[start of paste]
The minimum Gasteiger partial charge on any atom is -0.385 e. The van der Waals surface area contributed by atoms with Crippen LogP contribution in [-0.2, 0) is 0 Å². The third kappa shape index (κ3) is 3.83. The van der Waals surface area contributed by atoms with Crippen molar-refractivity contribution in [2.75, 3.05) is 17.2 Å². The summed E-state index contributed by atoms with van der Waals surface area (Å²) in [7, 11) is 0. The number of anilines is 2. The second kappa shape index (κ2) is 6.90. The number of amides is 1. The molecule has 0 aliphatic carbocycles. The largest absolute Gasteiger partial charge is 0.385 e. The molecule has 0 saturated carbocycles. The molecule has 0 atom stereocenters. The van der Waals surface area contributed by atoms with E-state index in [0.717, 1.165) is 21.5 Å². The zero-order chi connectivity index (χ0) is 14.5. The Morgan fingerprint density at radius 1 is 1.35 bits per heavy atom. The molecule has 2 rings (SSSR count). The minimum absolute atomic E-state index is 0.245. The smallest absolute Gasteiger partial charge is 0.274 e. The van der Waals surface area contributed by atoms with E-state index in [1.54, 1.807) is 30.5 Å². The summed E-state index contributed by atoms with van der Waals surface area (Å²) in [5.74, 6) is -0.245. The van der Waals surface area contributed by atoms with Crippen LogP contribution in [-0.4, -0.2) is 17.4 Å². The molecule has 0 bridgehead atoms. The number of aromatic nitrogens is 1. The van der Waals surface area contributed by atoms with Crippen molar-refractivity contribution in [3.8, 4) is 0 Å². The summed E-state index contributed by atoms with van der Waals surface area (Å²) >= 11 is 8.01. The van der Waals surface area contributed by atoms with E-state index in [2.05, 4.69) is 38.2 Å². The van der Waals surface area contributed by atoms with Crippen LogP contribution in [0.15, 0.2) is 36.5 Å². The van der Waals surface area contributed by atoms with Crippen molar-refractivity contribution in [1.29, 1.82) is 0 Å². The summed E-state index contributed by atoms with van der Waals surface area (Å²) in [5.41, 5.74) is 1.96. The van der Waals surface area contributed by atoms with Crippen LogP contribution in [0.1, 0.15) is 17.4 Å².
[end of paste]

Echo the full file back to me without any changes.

The minimum Gasteiger partial charge on any atom is -0.385 e. The van der Waals surface area contributed by atoms with Crippen LogP contribution in [-0.2, 0) is 0 Å². The third kappa shape index (κ3) is 3.83. The van der Waals surface area contributed by atoms with Crippen molar-refractivity contribution in [2.75, 3.05) is 17.2 Å². The summed E-state index contributed by atoms with van der Waals surface area (Å²) in [7, 11) is 0. The number of anilines is 2. The second kappa shape index (κ2) is 6.90. The number of amides is 1. The molecule has 0 aliphatic carbocycles. The largest absolute Gasteiger partial charge is 0.385 e. The molecule has 0 saturated carbocycles. The molecule has 0 atom stereocenters. The van der Waals surface area contributed by atoms with E-state index in [0.717, 1.165) is 21.5 Å². The zero-order chi connectivity index (χ0) is 14.5. The Morgan fingerprint density at radius 1 is 1.35 bits per heavy atom. The molecule has 2 rings (SSSR count). The minimum absolute atomic E-state index is 0.245. The smallest absolute Gasteiger partial charge is 0.274 e. The van der Waals surface area contributed by atoms with E-state index in [1.54, 1.807) is 30.5 Å². The summed E-state index contributed by atoms with van der Waals surface area (Å²) in [5.74, 6) is -0.245. The van der Waals surface area contributed by atoms with Crippen LogP contribution in [-0.4, -0.2) is 17.4 Å². The molecule has 0 bridgehead atoms. The number of aromatic nitrogens is 1. The van der Waals surface area contributed by atoms with Crippen molar-refractivity contribution in [3.8, 4) is 0 Å². The summed E-state index contributed by atoms with van der Waals surface area (Å²) >= 11 is 8.01. The van der Waals surface area contributed by atoms with E-state index in [2.05, 4.69) is 38.2 Å². The van der Waals surface area contributed by atoms with Crippen LogP contribution in [0.15, 0.2) is 36.5 Å². The van der Waals surface area contributed by atoms with Crippen molar-refractivity contribution in [1.29, 1.82) is 0 Å². The summed E-state index contributed by atoms with van der Waals surface area (Å²) in [5.41, 5.74) is 1.96. The van der Waals surface area contributed by atoms with Crippen LogP contribution in [0.1, 0.15) is 17.4 Å².